A very detailed history of air warfare during WWI, with a focus on Germany and Manfred von Richthofen - the Red Baron. What I knew about the Red BaronA very detailed history of air warfare during WWI, with a focus on Germany and Manfred von Richthofen - the Red Baron. What I knew about the Red Baron prior to reading this book was a result of reading Peanuts for years, which is to say I didn't know much. Wayne Vasant does an admirable job of providing a great deal of information about Richthofen and his Flying Circus. The picture that I've always held of WWI is of trench warfare, gas masks, and barbed wire. Fighting in the air, though, was a different type of war altogether. Vasant likens it to knights with codes of chivalry, involving grace, skill, and luck. Many pilots were killed through accidents and faulty machinery. I finished this book with a better sense of history and a greater understanding of the role planes played in this type of warfare.
So why three stars? This felt like reading a textbook. While I have a better general knowledge of the war, I didn't feel like I got to know Richthofen. The art didn't play into the narrative very often - if you were to take the text away, I wouldn't have had a good sense of story from what was happening. The art itself is fine, and there's great attention to the planes. But the characters look largely interchangeable. The dogfights all looked the same to me. There were so many people to keep track of, and so much covered, it really felt like I was going to have to make an index card of notes to remember everyone - and prepare for the big midterm exam! I just couldn't get into this story. ...more
Made two hats from this book. Parts of the pattern didn't quite make sense - the stitch count was off both times. But I loved the patterns and thingsMade two hats from this book. Parts of the pattern didn't quite make sense - the stitch count was off both times. But I loved the patterns and things turned out well regardless of the stitch count. I wish I could crotchet so I could make some of the other patterns in here. Something to learn, I guess!...more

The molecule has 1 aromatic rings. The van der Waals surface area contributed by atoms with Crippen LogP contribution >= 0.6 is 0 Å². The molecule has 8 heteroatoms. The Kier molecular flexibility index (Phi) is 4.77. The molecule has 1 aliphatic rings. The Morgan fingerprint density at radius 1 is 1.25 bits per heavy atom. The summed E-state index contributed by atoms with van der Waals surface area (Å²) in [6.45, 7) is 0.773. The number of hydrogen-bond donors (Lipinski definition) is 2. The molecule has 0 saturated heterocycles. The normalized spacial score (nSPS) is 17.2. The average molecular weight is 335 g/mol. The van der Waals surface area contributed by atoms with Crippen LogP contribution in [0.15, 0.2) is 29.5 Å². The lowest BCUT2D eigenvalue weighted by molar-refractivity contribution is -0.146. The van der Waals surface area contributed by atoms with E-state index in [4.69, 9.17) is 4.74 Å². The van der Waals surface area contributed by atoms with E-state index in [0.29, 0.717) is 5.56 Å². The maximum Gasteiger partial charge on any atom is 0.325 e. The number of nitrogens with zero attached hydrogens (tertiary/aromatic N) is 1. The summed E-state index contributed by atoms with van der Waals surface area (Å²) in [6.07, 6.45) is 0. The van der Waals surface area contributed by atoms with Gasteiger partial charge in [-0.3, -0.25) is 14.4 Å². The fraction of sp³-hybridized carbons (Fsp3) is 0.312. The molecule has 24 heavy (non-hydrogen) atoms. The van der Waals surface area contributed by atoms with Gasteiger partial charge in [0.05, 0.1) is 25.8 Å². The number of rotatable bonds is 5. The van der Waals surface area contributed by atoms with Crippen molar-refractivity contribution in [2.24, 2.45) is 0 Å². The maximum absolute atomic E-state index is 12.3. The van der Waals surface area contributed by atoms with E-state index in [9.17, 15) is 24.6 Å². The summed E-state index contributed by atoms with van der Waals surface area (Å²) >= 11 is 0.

I've previously read A Game for Swallows, which I liked very much. It breaks down the events of a single evening, as the author waits for her parentsI've previously read A Game for Swallows, which I liked very much. It breaks down the events of a single evening, as the author waits for her parents to return to their apartment. I Remember Beirut, on the other hand, compiles her memories of growing up in Beirut. It takes small moments and plays them out, sometimes over one page and sometimes more. The illustrations are unique, beautiful, and detailed (though bound to draw some comparisons with Marjane Satrapi's Persepolis). I like that you can find joy in these moments, underlying the overall atrocities and difficulties. My bone to pick is that this feels like a companion piece to A Game of Swallows and I'm not sure I would enjoy it so much if I hadn't read that book initially. It was wonderful to see her neighbors again, particularly those who'd played such a prominent part in the earlier book. Does a book always have to stand on it's own to be a quality read? Eh, probably not. I'd still recommend I Remember Beirut....more